Trump-era White House uses HBO’s Deadwood as Model

WASHINGTON—Deadwood, the fictional American western television show with elements of racism, corruption and blue language, has been identified as the inspiration for Donald J. Trump’s White House.

“I’m a big admirer of the Swearengen character,” said Trump. “He calls it likes he sees it, is a master deal maker and has a way with the ladies. Remind you of anyone?”

The town of Deadwood was portrayed as a lawless cesspool that pitted good against evil. Led by a hotel-owning overlord, people either worked for Al Swearengen, or they were the enemy. It was a fine line between being in his pocket and being run out of town. Or worse.

Set in the late 1800s, and airing in the early 2000s, the series had a reluctant hero in sheriff Seth Bullock. Ever snarling and largely powerless, Bullock still tried his best to expose and unseat the greedy in a place where it was every man for himself. As a foil, he played the same role nearly every Democrat and late night television show host now plays in America.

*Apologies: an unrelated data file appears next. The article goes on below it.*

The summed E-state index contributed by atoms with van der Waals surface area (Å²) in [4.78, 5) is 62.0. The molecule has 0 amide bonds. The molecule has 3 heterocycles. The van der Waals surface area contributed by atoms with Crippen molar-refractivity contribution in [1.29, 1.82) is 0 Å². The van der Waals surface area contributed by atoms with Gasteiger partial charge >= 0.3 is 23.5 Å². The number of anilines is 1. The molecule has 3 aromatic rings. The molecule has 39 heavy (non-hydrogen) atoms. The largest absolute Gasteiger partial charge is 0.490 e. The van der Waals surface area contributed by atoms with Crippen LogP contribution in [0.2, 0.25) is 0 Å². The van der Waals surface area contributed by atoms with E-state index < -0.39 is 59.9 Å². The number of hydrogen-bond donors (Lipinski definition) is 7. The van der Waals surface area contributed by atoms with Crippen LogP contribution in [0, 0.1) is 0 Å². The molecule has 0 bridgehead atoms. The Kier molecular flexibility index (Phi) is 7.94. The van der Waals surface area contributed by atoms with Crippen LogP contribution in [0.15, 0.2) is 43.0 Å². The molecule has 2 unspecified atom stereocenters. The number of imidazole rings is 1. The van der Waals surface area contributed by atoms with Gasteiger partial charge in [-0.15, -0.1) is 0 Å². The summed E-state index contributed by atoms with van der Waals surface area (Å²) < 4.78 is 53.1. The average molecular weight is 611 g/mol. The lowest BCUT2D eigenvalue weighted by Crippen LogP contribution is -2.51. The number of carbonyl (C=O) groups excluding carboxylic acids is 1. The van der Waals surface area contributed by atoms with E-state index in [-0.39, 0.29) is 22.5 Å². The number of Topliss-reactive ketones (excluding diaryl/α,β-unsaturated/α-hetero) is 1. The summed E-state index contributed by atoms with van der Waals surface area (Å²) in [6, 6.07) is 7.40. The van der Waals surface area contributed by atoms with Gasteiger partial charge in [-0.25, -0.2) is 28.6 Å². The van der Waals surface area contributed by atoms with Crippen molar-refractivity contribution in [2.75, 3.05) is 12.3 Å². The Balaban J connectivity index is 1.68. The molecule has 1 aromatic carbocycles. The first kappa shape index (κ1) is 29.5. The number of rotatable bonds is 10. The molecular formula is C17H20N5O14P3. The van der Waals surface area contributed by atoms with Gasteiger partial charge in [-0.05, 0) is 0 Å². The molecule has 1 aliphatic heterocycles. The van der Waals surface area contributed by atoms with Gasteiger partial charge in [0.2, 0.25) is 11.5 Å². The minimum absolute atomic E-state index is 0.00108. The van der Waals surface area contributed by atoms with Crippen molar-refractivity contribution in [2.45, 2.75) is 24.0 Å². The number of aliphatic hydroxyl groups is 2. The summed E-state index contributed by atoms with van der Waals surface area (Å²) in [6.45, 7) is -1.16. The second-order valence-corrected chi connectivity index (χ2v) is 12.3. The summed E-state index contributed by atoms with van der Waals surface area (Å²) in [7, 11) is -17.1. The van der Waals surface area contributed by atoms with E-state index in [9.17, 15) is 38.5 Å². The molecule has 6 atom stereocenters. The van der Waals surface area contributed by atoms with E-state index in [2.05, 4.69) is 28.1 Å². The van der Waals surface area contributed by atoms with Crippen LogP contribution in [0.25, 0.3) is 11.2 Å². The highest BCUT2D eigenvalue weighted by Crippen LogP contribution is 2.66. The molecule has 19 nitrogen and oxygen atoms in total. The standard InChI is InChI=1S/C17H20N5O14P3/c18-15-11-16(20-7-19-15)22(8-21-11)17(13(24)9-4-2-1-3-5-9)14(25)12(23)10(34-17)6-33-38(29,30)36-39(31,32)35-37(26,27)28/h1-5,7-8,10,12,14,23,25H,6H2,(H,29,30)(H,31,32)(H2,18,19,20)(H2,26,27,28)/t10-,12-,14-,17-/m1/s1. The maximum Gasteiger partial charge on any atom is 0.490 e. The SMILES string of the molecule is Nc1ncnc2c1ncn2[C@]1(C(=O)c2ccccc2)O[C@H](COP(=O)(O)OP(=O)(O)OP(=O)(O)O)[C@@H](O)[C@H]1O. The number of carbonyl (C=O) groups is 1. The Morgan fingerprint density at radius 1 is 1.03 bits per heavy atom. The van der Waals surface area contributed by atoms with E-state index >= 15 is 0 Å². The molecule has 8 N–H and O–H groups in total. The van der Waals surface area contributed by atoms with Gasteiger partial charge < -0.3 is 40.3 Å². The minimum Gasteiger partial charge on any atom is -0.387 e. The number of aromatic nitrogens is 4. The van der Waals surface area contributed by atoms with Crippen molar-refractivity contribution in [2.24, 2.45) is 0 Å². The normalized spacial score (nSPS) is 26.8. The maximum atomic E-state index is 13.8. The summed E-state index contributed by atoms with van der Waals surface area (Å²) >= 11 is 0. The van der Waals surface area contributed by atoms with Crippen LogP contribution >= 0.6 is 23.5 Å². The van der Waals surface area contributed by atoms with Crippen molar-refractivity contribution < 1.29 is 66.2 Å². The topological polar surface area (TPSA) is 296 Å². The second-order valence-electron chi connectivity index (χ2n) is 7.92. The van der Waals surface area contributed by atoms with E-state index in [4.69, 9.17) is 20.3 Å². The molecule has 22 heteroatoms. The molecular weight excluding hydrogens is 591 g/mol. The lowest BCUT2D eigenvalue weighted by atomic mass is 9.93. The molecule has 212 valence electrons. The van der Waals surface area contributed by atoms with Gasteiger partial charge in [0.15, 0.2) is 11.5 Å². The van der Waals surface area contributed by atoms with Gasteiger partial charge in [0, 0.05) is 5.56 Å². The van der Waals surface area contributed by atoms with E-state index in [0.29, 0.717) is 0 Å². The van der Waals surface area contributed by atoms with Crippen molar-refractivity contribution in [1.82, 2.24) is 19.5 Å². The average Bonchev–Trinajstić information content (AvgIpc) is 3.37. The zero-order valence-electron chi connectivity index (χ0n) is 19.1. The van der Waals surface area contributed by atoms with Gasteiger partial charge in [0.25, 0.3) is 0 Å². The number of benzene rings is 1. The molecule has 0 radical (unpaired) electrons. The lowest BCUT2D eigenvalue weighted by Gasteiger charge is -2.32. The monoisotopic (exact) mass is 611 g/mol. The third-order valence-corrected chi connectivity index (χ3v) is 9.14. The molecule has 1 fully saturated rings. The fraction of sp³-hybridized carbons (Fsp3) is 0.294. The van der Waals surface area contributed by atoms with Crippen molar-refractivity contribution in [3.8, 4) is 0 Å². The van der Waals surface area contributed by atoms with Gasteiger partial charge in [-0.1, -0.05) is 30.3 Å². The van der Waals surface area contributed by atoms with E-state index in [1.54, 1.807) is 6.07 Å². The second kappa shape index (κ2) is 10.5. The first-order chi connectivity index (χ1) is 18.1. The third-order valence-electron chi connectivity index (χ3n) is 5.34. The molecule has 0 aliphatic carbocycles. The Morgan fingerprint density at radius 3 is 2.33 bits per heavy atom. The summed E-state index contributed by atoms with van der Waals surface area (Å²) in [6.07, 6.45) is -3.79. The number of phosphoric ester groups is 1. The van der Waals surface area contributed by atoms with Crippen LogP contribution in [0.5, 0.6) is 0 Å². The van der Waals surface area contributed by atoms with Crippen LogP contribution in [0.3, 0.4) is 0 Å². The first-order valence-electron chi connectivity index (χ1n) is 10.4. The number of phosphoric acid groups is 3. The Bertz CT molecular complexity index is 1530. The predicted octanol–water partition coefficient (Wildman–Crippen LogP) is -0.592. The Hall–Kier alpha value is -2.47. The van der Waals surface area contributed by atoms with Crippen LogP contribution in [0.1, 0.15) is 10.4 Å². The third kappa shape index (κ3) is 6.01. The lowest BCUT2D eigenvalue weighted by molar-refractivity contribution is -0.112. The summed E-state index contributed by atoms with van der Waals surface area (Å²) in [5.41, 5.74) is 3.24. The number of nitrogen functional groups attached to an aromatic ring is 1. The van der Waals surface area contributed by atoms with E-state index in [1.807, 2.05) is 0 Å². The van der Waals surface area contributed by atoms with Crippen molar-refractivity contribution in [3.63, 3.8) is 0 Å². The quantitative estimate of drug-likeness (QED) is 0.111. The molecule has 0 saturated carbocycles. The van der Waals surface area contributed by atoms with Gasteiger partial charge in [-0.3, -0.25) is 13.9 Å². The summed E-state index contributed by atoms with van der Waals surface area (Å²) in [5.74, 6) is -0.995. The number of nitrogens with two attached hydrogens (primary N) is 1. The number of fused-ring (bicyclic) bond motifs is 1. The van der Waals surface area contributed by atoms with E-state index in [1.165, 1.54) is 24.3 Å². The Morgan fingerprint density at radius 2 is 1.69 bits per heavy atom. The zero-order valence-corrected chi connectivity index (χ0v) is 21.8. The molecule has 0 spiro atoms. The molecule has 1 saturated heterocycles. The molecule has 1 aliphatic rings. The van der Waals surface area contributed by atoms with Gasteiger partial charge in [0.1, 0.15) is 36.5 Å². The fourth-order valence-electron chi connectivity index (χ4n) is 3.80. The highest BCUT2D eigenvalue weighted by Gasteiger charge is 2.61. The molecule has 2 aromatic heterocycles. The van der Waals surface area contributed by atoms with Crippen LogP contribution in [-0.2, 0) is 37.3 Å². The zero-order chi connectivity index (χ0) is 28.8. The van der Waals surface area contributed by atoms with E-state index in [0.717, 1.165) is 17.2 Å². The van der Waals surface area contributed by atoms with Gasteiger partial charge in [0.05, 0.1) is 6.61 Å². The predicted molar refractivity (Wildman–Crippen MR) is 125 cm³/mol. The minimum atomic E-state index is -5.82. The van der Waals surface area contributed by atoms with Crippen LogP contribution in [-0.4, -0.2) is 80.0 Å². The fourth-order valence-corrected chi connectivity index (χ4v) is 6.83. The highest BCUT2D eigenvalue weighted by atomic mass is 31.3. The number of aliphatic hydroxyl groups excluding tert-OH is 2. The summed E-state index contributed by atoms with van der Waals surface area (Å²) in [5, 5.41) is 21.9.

Trump admits that briefly-appointed White House Communications Director, Anthony “The Mooch” Scaramucci, probably best exemplified the spirit of Deadwood. “Anthony’s language really painted a picture,” said Trump. “I wish that cocksucker all the best.”

Deadwood came to an end abruptly and without warning after three seasons.

Molly Donovan

Molly Donovan

I grew up in the USA, but don't hold that against me because I'm also Canadian. Just think of me as the mole.

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